During the first ever regional African Women’s Writers’ workshop in Uganda in 2014, the question “Why don’t African women write their stories?” was a popular one. The workshop was attended by African women from across the continent and co-organised by African Women’s Development Fund (AWDF) and Uganda Women Writers (FEMRITE).
We have had some autobiographies coming out of Uganda – Janet Kataaha Museveni’s My Life’s Journey (Fountain Publishers, 2011), Miria Matembe’s Miria Matembe: Gender, Politics, and Constitution Making in Uganda (Fountain Publishers, 2002), Elizabeth Bagaya’s Elizabeth of Toro: The Odyssey of an African Princess (Simon & Schuster, 1989)*- but there are not enough. There is need for more.
And according to sources, we might be getting some more. Here is a short list of Ugandan women in the public space who we hear are working on their stories, and whose stories we look forward to:
Nabagereka Sylvia Nagginda, Queen of Buganda
Wonder what the title of this will be? “A Queen of Modern Buganda”, or “A 21st Century Queen of Buganda”? Looking forward to reading about her work and her role as queen in as old as Buganda during times like these. Will there be mention of Semakookiro, or will the old men guarding the kingdom edit such information out?
Joyce Mpanga is one of the women who in telling her story will also tell us about where we have come from. (Although this is true for most of the autobiographies we are looking forward to.) Mpanga has a long history in women’s organising, serving as a Minister of State for Women and Development (1989) before there was a Ministry of Gender. She was also Woman MP for Mubende District (1996-2001); one of the first to hold the office after the seats were created in the 1995 Uganda Constitution. She served as Chair of the National Women’s Council (1986-1988) and so far, we have only read her story from newspaper articles and references from books. She recently turned 83 years, and her son David F.K Mpanga said on Twitter that an autobiography was in the works. The foreword, by the way, will be written by the Nabagereka.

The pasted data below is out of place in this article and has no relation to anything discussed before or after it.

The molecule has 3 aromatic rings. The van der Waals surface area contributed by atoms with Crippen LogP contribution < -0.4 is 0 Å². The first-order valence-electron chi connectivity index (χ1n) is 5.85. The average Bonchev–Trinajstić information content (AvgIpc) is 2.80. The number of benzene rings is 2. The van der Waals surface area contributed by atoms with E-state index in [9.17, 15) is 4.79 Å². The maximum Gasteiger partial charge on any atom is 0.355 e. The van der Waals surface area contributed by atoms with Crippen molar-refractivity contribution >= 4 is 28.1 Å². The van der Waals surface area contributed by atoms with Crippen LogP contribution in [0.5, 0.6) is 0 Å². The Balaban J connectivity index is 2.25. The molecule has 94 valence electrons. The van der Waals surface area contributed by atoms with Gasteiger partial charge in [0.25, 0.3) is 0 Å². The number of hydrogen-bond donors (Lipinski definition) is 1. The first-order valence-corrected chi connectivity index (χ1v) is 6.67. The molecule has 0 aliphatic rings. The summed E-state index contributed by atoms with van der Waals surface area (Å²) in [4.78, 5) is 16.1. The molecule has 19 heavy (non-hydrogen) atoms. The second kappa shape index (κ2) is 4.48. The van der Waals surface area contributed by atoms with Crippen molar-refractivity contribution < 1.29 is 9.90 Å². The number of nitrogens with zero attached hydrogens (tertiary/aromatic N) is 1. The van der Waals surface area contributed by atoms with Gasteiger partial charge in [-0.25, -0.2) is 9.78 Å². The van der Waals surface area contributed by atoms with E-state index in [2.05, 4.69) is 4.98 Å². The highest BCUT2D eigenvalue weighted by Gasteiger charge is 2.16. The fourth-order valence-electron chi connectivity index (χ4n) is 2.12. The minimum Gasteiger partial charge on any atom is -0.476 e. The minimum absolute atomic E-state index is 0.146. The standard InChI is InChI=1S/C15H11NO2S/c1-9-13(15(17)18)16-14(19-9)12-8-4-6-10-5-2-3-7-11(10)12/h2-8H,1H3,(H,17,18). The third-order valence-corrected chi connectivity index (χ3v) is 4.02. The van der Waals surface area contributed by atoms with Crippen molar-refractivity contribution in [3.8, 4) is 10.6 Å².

Margaret Sekaggya was the first chairperson of the Uganda Human Rights Commission after it was established by the 1995 Constitution, leading it from 1996 to 2008. She is currently the Executive Director of the Human Rights Center Uganda, a non-profit aimed at protecting and promoting the rights of human rights defenders. Her story is important because of her prominent role in the legal profession and protecting human rights. It would be interesting to read what she thinks of the evolution of human rights in this country.
Rhoda Kalema’s story would be interesting if read alongside Joyce Mpanga’s, not because they are similar but because they were very active in similar eras and would complement each other. Kalema, the daughter of a Buganda Katikkiro and she went to school when families were not big on educating girls. She went on to serve in government positions, including as a junior minister in Ministry of Culture and Community Development in Binaisa’s government. In the National Resistance Council of 1989, only two women won open seats: her and Victoria Sekitoleko. Kalema tells part of her story in The Rising Tide: Ugandan Women’s Struggle for a Public Voice 1940-2002 (FOWODE, 2002), a collection of stories from 34 Ugandan women, including Joyce Mpanga.
We have read the stories of all these women in newspaper articles, books, journals, and short profiles. But none of those beats a full-length autobiography. As such, we really look forward to the publication of their autobiographies.
*This is not a comprehensive list. Many women have also written their stories in anthologies.